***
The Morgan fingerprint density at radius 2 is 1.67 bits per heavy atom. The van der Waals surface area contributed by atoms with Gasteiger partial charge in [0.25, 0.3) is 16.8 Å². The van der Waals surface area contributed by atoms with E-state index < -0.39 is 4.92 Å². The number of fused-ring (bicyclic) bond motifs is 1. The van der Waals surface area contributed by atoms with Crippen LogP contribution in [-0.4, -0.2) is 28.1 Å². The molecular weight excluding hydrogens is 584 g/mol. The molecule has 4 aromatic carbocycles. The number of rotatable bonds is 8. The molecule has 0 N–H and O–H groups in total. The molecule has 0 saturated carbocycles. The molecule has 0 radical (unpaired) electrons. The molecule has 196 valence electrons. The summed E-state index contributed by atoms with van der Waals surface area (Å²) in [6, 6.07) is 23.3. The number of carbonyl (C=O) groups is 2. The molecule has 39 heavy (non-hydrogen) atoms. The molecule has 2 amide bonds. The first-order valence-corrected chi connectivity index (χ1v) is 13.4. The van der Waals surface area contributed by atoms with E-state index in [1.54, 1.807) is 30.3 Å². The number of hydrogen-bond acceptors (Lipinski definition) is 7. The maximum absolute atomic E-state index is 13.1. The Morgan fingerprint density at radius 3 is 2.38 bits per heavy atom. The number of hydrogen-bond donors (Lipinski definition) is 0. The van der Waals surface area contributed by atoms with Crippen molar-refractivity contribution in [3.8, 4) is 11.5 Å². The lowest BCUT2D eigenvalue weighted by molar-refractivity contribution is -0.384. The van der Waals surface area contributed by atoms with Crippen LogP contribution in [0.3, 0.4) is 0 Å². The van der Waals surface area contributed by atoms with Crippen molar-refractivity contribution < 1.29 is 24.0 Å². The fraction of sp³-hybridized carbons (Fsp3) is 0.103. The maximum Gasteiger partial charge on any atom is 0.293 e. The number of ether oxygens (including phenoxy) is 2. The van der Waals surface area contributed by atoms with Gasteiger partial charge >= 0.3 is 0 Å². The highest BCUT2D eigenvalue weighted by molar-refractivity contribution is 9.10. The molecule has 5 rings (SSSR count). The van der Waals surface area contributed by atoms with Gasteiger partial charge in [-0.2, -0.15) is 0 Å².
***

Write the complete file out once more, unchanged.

The Morgan fingerprint density at radius 2 is 1.67 bits per heavy atom. The van der Waals surface area contributed by atoms with Gasteiger partial charge in [0.25, 0.3) is 16.8 Å². The van der Waals surface area contributed by atoms with E-state index < -0.39 is 4.92 Å². The number of fused-ring (bicyclic) bond motifs is 1. The van der Waals surface area contributed by atoms with Crippen LogP contribution in [-0.4, -0.2) is 28.1 Å². The molecular weight excluding hydrogens is 584 g/mol. The molecule has 4 aromatic carbocycles. The number of rotatable bonds is 8. The molecule has 0 N–H and O–H groups in total. The molecule has 0 saturated carbocycles. The molecule has 0 radical (unpaired) electrons. The molecule has 196 valence electrons. The summed E-state index contributed by atoms with van der Waals surface area (Å²) in [6, 6.07) is 23.3. The number of carbonyl (C=O) groups is 2. The molecule has 39 heavy (non-hydrogen) atoms. The molecule has 2 amide bonds. The first-order valence-corrected chi connectivity index (χ1v) is 13.4. The van der Waals surface area contributed by atoms with E-state index in [1.54, 1.807) is 30.3 Å². The number of hydrogen-bond acceptors (Lipinski definition) is 7. The maximum absolute atomic E-state index is 13.1. The Morgan fingerprint density at radius 3 is 2.38 bits per heavy atom. The number of hydrogen-bond donors (Lipinski definition) is 0. The van der Waals surface area contributed by atoms with Crippen molar-refractivity contribution in [3.8, 4) is 11.5 Å². The lowest BCUT2D eigenvalue weighted by molar-refractivity contribution is -0.384. The van der Waals surface area contributed by atoms with Crippen LogP contribution in [0.3, 0.4) is 0 Å². The van der Waals surface area contributed by atoms with Crippen molar-refractivity contribution < 1.29 is 24.0 Å². The fraction of sp³-hybridized carbons (Fsp3) is 0.103. The maximum Gasteiger partial charge on any atom is 0.293 e. The number of ether oxygens (including phenoxy) is 2. The van der Waals surface area contributed by atoms with Gasteiger partial charge >= 0.3 is 0 Å². The highest BCUT2D eigenvalue weighted by molar-refractivity contribution is 9.10. The molecule has 5 rings (SSSR count). The van der Waals surface area contributed by atoms with Gasteiger partial charge in [-0.2, -0.15) is 0 Å².